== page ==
Notwithstanding this large majority the Bill was destined to make no further progress that session; but the interval between the second reading and the assembling of Parliament for the autumn session was utilised for the organisation of the most remarkable series of public demonstrations of an entirely peaceful character which have probably ever been held in this country in support of any extension of the suffrage. It was estimated that no fewer than 4000 public meetings were held in the four months between July and November; the largest halls all over the country were filled again and again; the Albert Hall was filled twice in one week; the largest meeting ever held in Hyde Park, when more than half a million of people were assembled, was organised by the Women's Social and Political Union. It was at this moment that the remarkable movement, already referred to in Chapter V., was begun—the series of petitions from Town and other locally elected Councils for the speedy passing into law of the measure known as the Conciliation Bill. The city of Glasgow led the way with a unanimous vote of its Council.

During this autumn Sir Edward Grey, Mr. Birrell, and Mr. Bunciman made public declarations in support of women's suffrage, and said that in their opinion facilities for the further progress of the Bill and its passage into law ought to be provided in 1911. A few months later Lord Haldane said he hoped "the Bill would pass quickly." The most important practical gain for the suffrage movement was, however, achieved in November 1910. Early in the month Mr. Asquith had announced the intention of his Government again immediately to dissolve Parliament; and on the 22nd, in reply to a question in the House, he said that the Government would, "if they were still in power, give facilities in the next Parliament for effectively proceeding with a [Women's Suffrage] Bill, if so framed as to admit of free amendment." These words gave to suffragists the key which enabled them to unlock the doors which barred their progress. The more astute political minds among the anti-suffragists immediately saw the importance of this promise. The Times, November 24, announced that it made women's suffrage an issue before the country at the coming election, and added, "If the election confirms the Government in power the new Parliament will be considered to have received a mandate on the subject of women's suffrage."[4]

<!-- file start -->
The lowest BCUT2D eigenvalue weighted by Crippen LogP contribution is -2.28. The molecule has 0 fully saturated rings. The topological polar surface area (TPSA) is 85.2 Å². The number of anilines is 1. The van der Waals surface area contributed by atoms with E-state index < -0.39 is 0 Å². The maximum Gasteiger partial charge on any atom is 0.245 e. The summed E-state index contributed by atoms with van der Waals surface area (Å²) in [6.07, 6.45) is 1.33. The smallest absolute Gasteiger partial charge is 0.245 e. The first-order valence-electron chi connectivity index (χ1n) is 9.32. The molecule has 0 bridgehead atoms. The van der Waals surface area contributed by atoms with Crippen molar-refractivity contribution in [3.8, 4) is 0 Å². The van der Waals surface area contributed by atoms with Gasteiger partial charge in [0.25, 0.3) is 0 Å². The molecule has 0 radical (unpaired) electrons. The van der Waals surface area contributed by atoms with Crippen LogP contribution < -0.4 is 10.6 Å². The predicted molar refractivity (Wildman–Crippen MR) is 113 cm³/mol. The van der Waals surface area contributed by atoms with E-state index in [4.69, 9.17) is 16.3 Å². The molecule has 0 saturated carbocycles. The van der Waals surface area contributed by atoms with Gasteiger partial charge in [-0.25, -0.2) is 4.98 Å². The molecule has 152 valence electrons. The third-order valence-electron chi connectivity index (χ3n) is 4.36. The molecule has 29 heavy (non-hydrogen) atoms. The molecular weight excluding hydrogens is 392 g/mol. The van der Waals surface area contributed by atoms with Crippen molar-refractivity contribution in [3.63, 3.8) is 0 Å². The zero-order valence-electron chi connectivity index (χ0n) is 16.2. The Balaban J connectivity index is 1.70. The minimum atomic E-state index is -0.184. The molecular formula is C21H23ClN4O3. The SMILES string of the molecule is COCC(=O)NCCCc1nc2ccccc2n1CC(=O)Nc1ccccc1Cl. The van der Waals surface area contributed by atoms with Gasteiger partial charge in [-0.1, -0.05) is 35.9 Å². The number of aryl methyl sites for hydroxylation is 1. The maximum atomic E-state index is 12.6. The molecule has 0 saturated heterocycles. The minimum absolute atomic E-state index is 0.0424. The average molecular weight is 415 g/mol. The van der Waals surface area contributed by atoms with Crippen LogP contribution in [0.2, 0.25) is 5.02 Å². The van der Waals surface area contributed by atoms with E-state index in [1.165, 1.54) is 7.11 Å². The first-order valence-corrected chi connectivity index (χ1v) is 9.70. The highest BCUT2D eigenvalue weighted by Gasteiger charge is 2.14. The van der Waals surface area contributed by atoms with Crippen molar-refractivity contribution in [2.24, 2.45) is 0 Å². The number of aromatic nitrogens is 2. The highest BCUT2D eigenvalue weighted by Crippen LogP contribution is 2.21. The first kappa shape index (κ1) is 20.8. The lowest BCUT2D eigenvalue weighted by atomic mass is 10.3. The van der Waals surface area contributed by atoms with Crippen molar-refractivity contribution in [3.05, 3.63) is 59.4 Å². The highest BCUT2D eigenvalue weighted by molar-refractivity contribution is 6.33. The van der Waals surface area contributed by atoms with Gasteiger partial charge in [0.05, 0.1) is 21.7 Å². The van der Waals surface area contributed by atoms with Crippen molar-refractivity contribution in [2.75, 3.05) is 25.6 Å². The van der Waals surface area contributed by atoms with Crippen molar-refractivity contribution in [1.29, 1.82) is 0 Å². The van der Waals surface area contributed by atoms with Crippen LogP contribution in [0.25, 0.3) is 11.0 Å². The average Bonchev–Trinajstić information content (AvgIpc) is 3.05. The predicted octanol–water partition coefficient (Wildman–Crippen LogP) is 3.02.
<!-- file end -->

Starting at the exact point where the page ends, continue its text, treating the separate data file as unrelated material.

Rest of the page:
The feather-heads could see nothing of any importance in this promise, and the Anti-Suffrage Review allowed itself the treat of entitling an article "Nod and wink promises." All suffragists of any experience, however, felt that their cause had received an immensely important impetus, and that they were gaining ground not by painful inches but by furlongs. When the session of 1911 opened, the Conciliation Committee was again formed, and good luck smiled upon its members, for three of them drew the first, second, and third places in the ballot, and thus secured an excellent place for the second reading of the Bill. The member in charge was Sir George Kemp, who sits for N.W. Manchester. The Bill was, of course, drawn so as to admit of free amendment. The second reading was on May 5, 1911, and there voted for it 255, and against it 88. The majority of 110 in 1910 had thus grown in 1911 to 167. There were 55 pairs; but the number of members wishing to pair in favour of the Bill was so great that the demand could not be satisfied. Six of these to the papers explaining their position. Adding the pairs, and those who desired to pair, but were unable to do so, the analysis works out as follows:—

For the Bill Against the Bill
Liberals 174  48
Conservatives  79  86
Labour  32  0
Nationalists  31  9
316 143

Almost immediately after this an announcement was made from the front bench that Mr. Asquith's promise of the previous November that an opportunity should be given for proceeding with the Bill in all its stages would be fulfilled during the session of 1912. There was for a time some fencing and difficulty over the point whether this promise applied exclusively to the Conciliation Bill or to any Women's Suffrage Bill which might obtain a place in the ballot for second reading. All doubt on this subject was finally set at rest on August 23, by a letter from Mr. Asquith to Lord Lytton, in which the Prime Minister stated that the promises were given in regard to the Conciliation Bill, and that they would be strictly adhered to both in letter and in spirit.